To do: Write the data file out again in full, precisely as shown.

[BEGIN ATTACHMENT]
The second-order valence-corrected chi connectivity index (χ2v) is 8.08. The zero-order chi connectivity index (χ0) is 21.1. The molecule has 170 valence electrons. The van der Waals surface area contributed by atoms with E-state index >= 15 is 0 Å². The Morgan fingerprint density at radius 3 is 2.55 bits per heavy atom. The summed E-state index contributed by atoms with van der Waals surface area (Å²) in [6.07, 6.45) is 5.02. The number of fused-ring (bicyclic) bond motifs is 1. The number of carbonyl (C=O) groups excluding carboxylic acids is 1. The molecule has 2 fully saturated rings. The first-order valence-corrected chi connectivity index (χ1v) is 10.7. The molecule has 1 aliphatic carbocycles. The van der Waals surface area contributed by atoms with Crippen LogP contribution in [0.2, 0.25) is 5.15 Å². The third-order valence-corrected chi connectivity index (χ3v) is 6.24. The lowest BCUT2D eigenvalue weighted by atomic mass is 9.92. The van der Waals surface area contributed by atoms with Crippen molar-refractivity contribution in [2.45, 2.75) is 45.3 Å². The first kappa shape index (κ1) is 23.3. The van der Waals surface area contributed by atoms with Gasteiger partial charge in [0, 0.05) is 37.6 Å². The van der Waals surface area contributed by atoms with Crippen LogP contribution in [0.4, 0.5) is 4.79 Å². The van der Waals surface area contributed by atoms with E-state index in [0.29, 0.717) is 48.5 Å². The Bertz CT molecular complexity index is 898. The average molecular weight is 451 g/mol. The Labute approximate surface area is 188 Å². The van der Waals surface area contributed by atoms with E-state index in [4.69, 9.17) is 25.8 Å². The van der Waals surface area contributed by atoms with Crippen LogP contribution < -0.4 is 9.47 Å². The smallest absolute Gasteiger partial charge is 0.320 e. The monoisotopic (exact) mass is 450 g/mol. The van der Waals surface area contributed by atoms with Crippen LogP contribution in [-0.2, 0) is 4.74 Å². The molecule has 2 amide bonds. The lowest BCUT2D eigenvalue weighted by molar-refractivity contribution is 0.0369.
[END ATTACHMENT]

The second-order valence-corrected chi connectivity index (χ2v) is 8.08. The zero-order chi connectivity index (χ0) is 21.1. The molecule has 170 valence electrons. The van der Waals surface area contributed by atoms with E-state index >= 15 is 0 Å². The Morgan fingerprint density at radius 3 is 2.55 bits per heavy atom. The summed E-state index contributed by atoms with van der Waals surface area (Å²) in [6.07, 6.45) is 5.02. The number of fused-ring (bicyclic) bond motifs is 1. The number of carbonyl (C=O) groups excluding carboxylic acids is 1. The molecule has 2 fully saturated rings. The first-order valence-corrected chi connectivity index (χ1v) is 10.7. The molecule has 1 aliphatic carbocycles. The van der Waals surface area contributed by atoms with Crippen LogP contribution in [0.2, 0.25) is 5.15 Å². The third-order valence-corrected chi connectivity index (χ3v) is 6.24. The lowest BCUT2D eigenvalue weighted by atomic mass is 9.92. The van der Waals surface area contributed by atoms with Crippen molar-refractivity contribution in [2.45, 2.75) is 45.3 Å². The first kappa shape index (κ1) is 23.3. The van der Waals surface area contributed by atoms with Gasteiger partial charge in [0, 0.05) is 37.6 Å². The van der Waals surface area contributed by atoms with Crippen LogP contribution in [0.4, 0.5) is 4.79 Å². The van der Waals surface area contributed by atoms with E-state index in [0.29, 0.717) is 48.5 Å². The Bertz CT molecular complexity index is 898. The average molecular weight is 451 g/mol. The Labute approximate surface area is 188 Å². The van der Waals surface area contributed by atoms with E-state index in [4.69, 9.17) is 25.8 Å². The van der Waals surface area contributed by atoms with Crippen LogP contribution < -0.4 is 9.47 Å². The smallest absolute Gasteiger partial charge is 0.320 e. The monoisotopic (exact) mass is 450 g/mol. The van der Waals surface area contributed by atoms with Crippen LogP contribution in [-0.2, 0) is 4.74 Å². The molecule has 2 amide bonds. The lowest BCUT2D eigenvalue weighted by molar-refractivity contribution is 0.0369.